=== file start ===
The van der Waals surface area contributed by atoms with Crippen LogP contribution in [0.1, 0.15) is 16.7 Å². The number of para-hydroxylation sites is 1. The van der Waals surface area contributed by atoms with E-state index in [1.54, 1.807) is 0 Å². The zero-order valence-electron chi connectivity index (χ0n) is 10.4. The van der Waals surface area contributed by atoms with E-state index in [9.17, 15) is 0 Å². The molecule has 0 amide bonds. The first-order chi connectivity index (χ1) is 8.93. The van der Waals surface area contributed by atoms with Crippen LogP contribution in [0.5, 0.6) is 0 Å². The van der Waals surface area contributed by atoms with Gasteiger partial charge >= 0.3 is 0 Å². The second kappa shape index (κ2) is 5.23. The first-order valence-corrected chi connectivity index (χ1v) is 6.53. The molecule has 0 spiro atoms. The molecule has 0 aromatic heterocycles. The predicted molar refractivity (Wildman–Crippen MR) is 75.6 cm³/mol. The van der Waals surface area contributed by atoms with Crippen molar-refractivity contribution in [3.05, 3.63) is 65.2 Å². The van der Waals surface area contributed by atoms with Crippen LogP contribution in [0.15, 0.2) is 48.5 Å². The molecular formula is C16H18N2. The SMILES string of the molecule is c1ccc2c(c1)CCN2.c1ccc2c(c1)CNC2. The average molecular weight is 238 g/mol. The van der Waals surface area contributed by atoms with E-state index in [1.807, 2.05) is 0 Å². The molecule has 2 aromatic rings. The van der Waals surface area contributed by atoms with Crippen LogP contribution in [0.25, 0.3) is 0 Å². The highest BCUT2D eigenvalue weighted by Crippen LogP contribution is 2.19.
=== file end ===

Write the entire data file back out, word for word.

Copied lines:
The van der Waals surface area contributed by atoms with Crippen LogP contribution in [0.1, 0.15) is 16.7 Å². The number of para-hydroxylation sites is 1. The van der Waals surface area contributed by atoms with E-state index in [1.54, 1.807) is 0 Å². The zero-order valence-electron chi connectivity index (χ0n) is 10.4. The van der Waals surface area contributed by atoms with E-state index in [9.17, 15) is 0 Å². The molecule has 0 amide bonds. The first-order chi connectivity index (χ1) is 8.93. The van der Waals surface area contributed by atoms with Crippen LogP contribution in [0.5, 0.6) is 0 Å². The van der Waals surface area contributed by atoms with Gasteiger partial charge >= 0.3 is 0 Å². The second kappa shape index (κ2) is 5.23. The first-order valence-corrected chi connectivity index (χ1v) is 6.53. The molecule has 0 spiro atoms. The molecule has 0 aromatic heterocycles. The predicted molar refractivity (Wildman–Crippen MR) is 75.6 cm³/mol. The van der Waals surface area contributed by atoms with Crippen molar-refractivity contribution in [3.05, 3.63) is 65.2 Å². The van der Waals surface area contributed by atoms with Crippen LogP contribution in [0.15, 0.2) is 48.5 Å². The molecular formula is C16H18N2. The SMILES string of the molecule is c1ccc2c(c1)CCN2.c1ccc2c(c1)CNC2. The average molecular weight is 238 g/mol. The van der Waals surface area contributed by atoms with E-state index in [1.807, 2.05) is 0 Å². The molecule has 2 aromatic rings. The van der Waals surface area contributed by atoms with Crippen LogP contribution in [0.25, 0.3) is 0 Å². The highest BCUT2D eigenvalue weighted by Crippen LogP contribution is 2.19.